I think right around the same time, I was living in Indiana. A lot of people brought their own associations with California when I told them where I was from. We’re all surfers and really laid back. We’re all liberal and open-minded. I started The Churchgoer around the time Prop. 8 was passed, which outlawed gay marriage. I was really angry about this and how the majority of the voters voted for it despite all of those associations people have of who we are. That just started to muddle together in the back of my mind. One of the things that came out was thinking about the male pastor figures who led the charge against Prop. 8 and other social issue today and really the past 100 years.
[These pastors] in their DNA share a lot of moral aesthetic stance with [Raymond Chandler character] Philip Marlowe. I thought that was strange and interesting. I wanted to take a Marlowe-ish character who had come of that mold and then see what else I could find beneath the surface of them.
I used the book to dig a little deeper into a person like that and how they see the world and how they can unlearn that in different ways.
This book was a more of an exploration in that question then as opposed to knowing what you wanted to write then?
Right. Once I have an outline, my projects are kind of dead. If I can figure out what is personal and worth exploring about a project, I have more gas in the tank. I wrestled with those ideas through the genre and the tropes of the genre that I wanted to use and ones I thought needed revising.
Noir’s tropes can become obvious and gimmicky. How did you balance your story and characters with the style?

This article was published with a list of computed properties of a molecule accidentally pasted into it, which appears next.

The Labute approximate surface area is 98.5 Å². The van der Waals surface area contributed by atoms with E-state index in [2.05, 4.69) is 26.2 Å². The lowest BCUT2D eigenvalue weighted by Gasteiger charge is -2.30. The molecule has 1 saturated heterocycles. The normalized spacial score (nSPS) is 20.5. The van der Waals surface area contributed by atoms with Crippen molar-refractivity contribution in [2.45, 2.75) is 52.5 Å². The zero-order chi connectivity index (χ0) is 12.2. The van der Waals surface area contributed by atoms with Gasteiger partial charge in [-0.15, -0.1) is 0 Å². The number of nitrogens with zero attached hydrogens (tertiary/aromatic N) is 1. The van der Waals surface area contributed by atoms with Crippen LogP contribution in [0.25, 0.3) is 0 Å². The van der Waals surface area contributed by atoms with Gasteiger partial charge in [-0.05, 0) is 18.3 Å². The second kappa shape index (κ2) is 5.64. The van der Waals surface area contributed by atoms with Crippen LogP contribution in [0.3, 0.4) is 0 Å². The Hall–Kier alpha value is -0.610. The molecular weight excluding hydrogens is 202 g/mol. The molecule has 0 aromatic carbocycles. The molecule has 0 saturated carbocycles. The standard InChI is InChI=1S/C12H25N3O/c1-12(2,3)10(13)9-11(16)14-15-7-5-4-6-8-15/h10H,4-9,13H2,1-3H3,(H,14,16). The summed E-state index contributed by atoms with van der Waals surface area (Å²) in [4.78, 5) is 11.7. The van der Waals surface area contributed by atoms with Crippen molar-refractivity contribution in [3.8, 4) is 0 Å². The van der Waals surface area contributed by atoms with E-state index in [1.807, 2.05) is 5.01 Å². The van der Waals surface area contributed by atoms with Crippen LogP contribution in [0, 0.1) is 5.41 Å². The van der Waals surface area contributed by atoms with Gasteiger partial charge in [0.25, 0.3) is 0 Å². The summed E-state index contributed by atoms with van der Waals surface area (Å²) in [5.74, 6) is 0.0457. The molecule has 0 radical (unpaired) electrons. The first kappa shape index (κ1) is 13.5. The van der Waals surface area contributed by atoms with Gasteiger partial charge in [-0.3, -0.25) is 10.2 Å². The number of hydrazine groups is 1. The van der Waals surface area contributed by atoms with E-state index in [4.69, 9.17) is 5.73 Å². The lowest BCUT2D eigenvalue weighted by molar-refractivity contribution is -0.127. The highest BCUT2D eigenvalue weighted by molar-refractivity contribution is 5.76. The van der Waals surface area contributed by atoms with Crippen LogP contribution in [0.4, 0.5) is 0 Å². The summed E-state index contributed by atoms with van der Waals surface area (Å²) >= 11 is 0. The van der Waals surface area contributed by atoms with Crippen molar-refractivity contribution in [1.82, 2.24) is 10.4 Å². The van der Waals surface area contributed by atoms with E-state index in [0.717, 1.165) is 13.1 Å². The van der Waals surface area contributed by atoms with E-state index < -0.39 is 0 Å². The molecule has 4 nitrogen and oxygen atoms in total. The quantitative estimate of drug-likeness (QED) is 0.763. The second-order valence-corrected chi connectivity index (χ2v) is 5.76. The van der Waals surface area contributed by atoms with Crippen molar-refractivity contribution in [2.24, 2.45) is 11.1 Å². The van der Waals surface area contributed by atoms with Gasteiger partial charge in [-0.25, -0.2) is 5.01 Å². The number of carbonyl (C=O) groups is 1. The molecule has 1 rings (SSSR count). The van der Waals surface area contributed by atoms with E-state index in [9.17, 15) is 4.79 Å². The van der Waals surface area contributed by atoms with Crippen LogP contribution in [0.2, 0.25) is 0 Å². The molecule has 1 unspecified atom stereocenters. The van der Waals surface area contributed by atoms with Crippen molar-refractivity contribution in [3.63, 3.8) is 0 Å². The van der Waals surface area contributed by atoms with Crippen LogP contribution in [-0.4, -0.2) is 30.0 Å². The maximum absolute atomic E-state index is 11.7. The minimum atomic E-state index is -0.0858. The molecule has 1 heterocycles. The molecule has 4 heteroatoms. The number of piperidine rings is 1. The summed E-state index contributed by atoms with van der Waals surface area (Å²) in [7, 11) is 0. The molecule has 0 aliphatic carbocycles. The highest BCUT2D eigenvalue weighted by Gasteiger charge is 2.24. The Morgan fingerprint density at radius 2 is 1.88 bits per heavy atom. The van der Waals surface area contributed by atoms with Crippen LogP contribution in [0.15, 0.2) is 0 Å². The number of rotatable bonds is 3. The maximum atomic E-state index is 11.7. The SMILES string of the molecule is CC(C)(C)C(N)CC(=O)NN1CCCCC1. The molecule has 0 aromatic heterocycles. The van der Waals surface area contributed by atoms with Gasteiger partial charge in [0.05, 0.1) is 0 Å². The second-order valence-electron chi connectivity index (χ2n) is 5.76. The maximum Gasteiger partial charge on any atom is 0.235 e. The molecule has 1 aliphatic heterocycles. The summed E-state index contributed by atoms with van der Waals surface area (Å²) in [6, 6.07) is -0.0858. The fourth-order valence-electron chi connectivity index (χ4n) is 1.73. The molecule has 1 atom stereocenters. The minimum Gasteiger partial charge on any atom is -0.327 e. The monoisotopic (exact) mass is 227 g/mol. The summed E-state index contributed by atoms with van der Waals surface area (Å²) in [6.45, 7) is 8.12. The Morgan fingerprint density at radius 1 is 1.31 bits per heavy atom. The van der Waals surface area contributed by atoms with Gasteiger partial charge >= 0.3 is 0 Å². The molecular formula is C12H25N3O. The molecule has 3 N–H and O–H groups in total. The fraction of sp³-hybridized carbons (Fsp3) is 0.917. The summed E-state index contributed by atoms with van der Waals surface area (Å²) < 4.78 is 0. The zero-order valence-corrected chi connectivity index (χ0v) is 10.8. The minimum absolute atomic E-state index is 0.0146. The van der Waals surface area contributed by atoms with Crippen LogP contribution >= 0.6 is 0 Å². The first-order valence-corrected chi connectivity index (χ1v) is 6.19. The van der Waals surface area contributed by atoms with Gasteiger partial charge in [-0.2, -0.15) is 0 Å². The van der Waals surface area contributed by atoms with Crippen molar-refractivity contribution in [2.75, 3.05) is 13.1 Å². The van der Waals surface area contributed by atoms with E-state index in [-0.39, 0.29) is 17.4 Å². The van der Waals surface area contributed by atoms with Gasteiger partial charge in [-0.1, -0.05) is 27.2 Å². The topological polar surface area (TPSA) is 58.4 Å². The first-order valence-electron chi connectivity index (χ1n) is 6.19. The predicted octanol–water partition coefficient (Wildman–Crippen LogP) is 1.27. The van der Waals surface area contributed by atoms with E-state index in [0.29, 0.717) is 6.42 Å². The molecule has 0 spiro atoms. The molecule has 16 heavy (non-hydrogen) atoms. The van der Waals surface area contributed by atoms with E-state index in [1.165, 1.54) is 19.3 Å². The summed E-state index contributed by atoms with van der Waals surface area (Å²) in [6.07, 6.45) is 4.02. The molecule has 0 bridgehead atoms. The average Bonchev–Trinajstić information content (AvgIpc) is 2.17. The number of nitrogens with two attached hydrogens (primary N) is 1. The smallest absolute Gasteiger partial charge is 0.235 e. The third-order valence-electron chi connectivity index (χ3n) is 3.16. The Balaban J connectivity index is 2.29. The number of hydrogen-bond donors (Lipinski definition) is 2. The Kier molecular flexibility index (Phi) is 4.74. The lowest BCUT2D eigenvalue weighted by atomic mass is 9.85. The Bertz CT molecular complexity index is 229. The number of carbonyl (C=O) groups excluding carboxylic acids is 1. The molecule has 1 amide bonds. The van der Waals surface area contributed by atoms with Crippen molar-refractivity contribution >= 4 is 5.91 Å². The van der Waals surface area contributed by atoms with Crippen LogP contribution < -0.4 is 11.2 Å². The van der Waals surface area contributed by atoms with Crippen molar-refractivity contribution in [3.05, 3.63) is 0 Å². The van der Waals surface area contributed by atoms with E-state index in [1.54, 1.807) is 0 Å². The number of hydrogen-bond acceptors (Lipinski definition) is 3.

I hope I pull it off because that was a concern I had while writing it. Having those formal exceptions to lean on but also push off of was also part of the fun of writing this. I wanted to start the book with that sense of certainty about the world that a pastor or detective has. That informed the language in the beginning. That’s part of the joy of reading Chandler’s The Big Sleep; it’s so sharp and so assured. Then it breaks apart as it goes on. Part of the process of my book was seeing how it could break apart and how different ways of narrating can come in as the story is shifting away of the expectations of an old school noir.
How did you steer away from those expectations?
The first draft had a lot of those expectations of the noir genre but I had no interest that kind of stuff. it felt like bullshit coming out of my mouth. I went through two substantial and expansive revision of discovering who the characters and institutions who made up the setting were.
How many drafts did it take to get the voice, tone, and story as tight as you wanted it to be?
It was probably 10 or 12. Raymond Chandler had this revising process where he would underline a word or three or maybe a sentence. On a given page there would be four or five of these but most of the pages didn’t have an underline. Then he would start fresh and those words or phrases would be the only thing he carried forward. Everything else he would approach in a new away to improve in the next version. I tried something similar to let the book grow and become itself.
And speaking of revising, was The Churchgoer always the title you had in mind?
There were a few others early on, but I landed on The Churchgoer pretty quickly. I liked the ambiguity of who it could be referring to because there are a lot of churchgoers in the book. I’m also a great admirer of The Moviegoer by Walter Percy. That book had a big hand in my evolution as a writer.
Besides Raymond Chandler and Walter Percy, who are some other authors you’d recommend?
Recently, R.O. Kwon’s The Incendiaries blew my mind. Tod Goldberg’s Gangsterland series I found thought-provoking. I’ve been reading more science fiction and just finished Karen Lord’s The Best of All Possible Worlds, which is a far-future science fiction novel, but it has a lot of religion and spiritual practice in it. Those are three that come to mind right now.